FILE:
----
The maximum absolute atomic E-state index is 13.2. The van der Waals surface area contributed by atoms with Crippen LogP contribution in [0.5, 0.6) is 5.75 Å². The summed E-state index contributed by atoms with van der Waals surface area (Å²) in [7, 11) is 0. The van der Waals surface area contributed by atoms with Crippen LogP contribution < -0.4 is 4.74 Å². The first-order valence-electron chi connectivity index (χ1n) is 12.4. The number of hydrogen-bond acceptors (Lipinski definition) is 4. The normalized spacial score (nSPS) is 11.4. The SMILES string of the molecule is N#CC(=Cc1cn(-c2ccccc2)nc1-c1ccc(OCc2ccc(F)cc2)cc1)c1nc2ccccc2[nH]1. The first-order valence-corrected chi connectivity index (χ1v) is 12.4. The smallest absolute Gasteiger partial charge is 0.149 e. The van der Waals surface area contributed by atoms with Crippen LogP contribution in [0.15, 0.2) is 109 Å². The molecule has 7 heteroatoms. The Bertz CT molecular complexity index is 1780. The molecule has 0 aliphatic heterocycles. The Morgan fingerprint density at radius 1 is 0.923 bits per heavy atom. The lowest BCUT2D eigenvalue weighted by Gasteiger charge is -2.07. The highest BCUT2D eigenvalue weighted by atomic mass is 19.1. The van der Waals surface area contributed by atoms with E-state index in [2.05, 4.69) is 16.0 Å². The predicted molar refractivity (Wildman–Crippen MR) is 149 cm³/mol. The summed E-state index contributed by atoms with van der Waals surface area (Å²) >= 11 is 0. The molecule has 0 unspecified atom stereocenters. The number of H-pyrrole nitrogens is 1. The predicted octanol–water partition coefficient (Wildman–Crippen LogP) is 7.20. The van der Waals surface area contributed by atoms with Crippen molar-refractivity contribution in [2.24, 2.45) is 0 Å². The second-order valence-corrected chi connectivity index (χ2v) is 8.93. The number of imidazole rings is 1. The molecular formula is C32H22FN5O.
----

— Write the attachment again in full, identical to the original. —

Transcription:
The maximum absolute atomic E-state index is 13.2. The van der Waals surface area contributed by atoms with Crippen LogP contribution in [0.5, 0.6) is 5.75 Å². The summed E-state index contributed by atoms with van der Waals surface area (Å²) in [7, 11) is 0. The van der Waals surface area contributed by atoms with Crippen LogP contribution < -0.4 is 4.74 Å². The first-order valence-electron chi connectivity index (χ1n) is 12.4. The number of hydrogen-bond acceptors (Lipinski definition) is 4. The normalized spacial score (nSPS) is 11.4. The SMILES string of the molecule is N#CC(=Cc1cn(-c2ccccc2)nc1-c1ccc(OCc2ccc(F)cc2)cc1)c1nc2ccccc2[nH]1. The first-order valence-corrected chi connectivity index (χ1v) is 12.4. The smallest absolute Gasteiger partial charge is 0.149 e. The van der Waals surface area contributed by atoms with Crippen LogP contribution in [0.15, 0.2) is 109 Å². The molecule has 7 heteroatoms. The Bertz CT molecular complexity index is 1780. The molecule has 0 aliphatic heterocycles. The Morgan fingerprint density at radius 1 is 0.923 bits per heavy atom. The lowest BCUT2D eigenvalue weighted by Gasteiger charge is -2.07. The highest BCUT2D eigenvalue weighted by atomic mass is 19.1. The van der Waals surface area contributed by atoms with E-state index in [2.05, 4.69) is 16.0 Å². The predicted molar refractivity (Wildman–Crippen MR) is 149 cm³/mol. The summed E-state index contributed by atoms with van der Waals surface area (Å²) >= 11 is 0. The molecule has 0 unspecified atom stereocenters. The number of H-pyrrole nitrogens is 1. The predicted octanol–water partition coefficient (Wildman–Crippen LogP) is 7.20. The van der Waals surface area contributed by atoms with Crippen molar-refractivity contribution in [2.24, 2.45) is 0 Å². The second-order valence-corrected chi connectivity index (χ2v) is 8.93. The number of imidazole rings is 1. The molecular formula is C32H22FN5O.